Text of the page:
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I haven't yet studied formal semantics of a modal logic with quantifiers, so forgive me if I make any rookie mistakes.

My thinking goes like this. The modal quantifier $\square$ ranges over the set of all possible worlds $\mathbf{W}$. $(\to)$ Let $\forall x \square \varphi$. This means that in the actual world $w_A$, $\varphi$ holds necessarily for all $x$, which means that $\varphi$ holds for all $x$ in every other world. But this just means $\square \forall x \varphi$. $(\leftarrow)$ Let $\square \forall x \varphi$. This means that $\forall x \varphi$ holds in every world, which means that $\varphi$ holds for all $x$ in every world, including the actual world $w_A$, which means that $\varphi$ holds necessarily (i.e., in every other world as well) in the actual world for all $x$. This means $\forall x \square \varphi$.

This also seems to hold if $\mathbf{W}$ is empty, if we define $\emptyset \models \square \psi$ for all formulas $\psi$, which seems similar to how $\forall$ works on empty domains in FOL.

Is my thinking correct? Let me know. :)

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    $\begingroup$ See Quantifiers in Modal Logic for the so-called Barcan Formula. $\endgroup$ Sep 9, 2021 at 9:55
  • $\begingroup$ @MauroALLEGRANZA Wow, yes, the fact that shifting domains across worlds might be a viable way to set up modal logic indeed made me suspicious about $(\to)$. Thank you for pointing it out! $\endgroup$
    – God bless
    Sep 9, 2021 at 10:01
  • $\begingroup$ @MauroALLEGRANZA Upon further reflection, it seems that $\forall x \square \varphi$ establishes at least a subset in a domain of every other world in which $\square \forall x \varphi$ holds. And $\square \forall x \varphi \to \forall x \square \varphi$ seems to hold regardless of the change of domains. $\endgroup$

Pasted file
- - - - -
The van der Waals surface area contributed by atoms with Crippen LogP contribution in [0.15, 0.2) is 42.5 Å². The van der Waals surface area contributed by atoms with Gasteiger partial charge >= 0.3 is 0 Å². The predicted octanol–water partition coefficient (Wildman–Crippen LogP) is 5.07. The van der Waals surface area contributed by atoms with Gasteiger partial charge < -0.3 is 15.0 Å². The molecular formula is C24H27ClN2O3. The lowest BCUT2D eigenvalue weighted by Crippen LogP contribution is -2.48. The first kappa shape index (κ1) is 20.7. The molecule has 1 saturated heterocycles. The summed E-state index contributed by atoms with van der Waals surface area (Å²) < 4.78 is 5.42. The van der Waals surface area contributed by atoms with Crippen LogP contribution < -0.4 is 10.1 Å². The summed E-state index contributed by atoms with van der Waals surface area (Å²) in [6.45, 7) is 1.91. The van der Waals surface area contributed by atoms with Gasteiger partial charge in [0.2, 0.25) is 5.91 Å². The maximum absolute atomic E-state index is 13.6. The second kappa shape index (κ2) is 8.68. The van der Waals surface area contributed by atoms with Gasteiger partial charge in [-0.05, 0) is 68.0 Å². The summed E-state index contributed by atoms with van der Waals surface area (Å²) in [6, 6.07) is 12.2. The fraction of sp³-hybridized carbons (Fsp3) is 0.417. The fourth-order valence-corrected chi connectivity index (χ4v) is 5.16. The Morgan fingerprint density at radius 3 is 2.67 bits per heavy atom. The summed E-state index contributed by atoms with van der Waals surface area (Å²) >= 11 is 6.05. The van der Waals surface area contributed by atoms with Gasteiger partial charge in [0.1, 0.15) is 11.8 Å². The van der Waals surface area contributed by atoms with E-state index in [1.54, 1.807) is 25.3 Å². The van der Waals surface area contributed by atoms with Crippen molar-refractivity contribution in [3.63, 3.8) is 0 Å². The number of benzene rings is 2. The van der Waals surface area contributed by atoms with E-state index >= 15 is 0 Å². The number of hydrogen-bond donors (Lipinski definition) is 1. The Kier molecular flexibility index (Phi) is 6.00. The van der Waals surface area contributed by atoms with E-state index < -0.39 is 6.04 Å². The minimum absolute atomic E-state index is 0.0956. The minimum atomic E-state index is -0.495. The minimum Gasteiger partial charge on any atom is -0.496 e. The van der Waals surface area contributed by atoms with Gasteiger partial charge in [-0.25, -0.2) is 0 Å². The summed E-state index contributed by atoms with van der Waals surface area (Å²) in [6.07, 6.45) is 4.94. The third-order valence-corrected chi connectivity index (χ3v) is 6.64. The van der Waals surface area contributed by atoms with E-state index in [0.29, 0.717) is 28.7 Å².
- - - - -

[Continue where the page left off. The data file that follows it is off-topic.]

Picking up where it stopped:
– God bless
    Sep 9, 2021 at 10:04

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The formula you mention is equivalent to the conjunction of the Barcan and the converse Barcan formula. The Barcan formula defines the class of variable domain frames which are anti-monotonic, in the sense that in accessible worlds no new things can come into existence . The converse Barcan formula defines the class of frames which are monotonic in the sense that in accessible worlds things cannot pass out of existence. Taken together these formulas define the class of frames, where worlds related by accessibility relations have the same domain. I'll illustrate these claims by showing that the Barcan formula defines the anti-monotonic frames.

Let a variable domain frame on a set $D$ be a tuple $F=(W, R, d)$, where $(W, R)$ is a relational structure as in propositional modal logic and $d$ is a function from $W$ to subsets of $D$. A variable domain model on a frame is a pair consisting of the frame and an interpretation function. The satisfaction clauses treat first-order quantifiers so that, at a point $w$ of the model, they only range over $d(w)$. Validity $\varphi$ in a frame $F$ ($F \models \varphi$) is defined as usual.

Let a variable domain frame be anti-monotonic, if for every $w, v \in W$ it holds that

  • $wRv \Rightarrow d(v) \subseteq d(w)$

It is straightforward to show that for any variable domain frame $F$:

  • $F$ is anti-monotonic iff $F \models \forall x \Box \varphi \rightarrow \Box \forall x \varphi$

To see that let $F$ be anti-monotonic, $M =(F, I), w, g \models \forall x \Box \varphi wRv$ and $a \in d(v)$. So, $a \in d(w)$ and thus $M, v, g\frac{a}{x} \models \varphi$ and we are done.

For the other direction assume that there are $w, v \in W$ with $wRv$ and $ u \in d(v) \setminus d(w)$, for some $u \in D$. Let $I$ be defined on a 1-place predicate $P$ such that $I(P)(z) = d(w)$, for any $z \in W$. Then it is trivial that $(F, I), w, g \models \forall x \Box Px$. But since $u \not \in d(w) = I(P)(v)$ we have that $(F,I), v ,g \not \models \forall x Px$ and so $(F,I), w, g \not \models \Box \forall x Px$.

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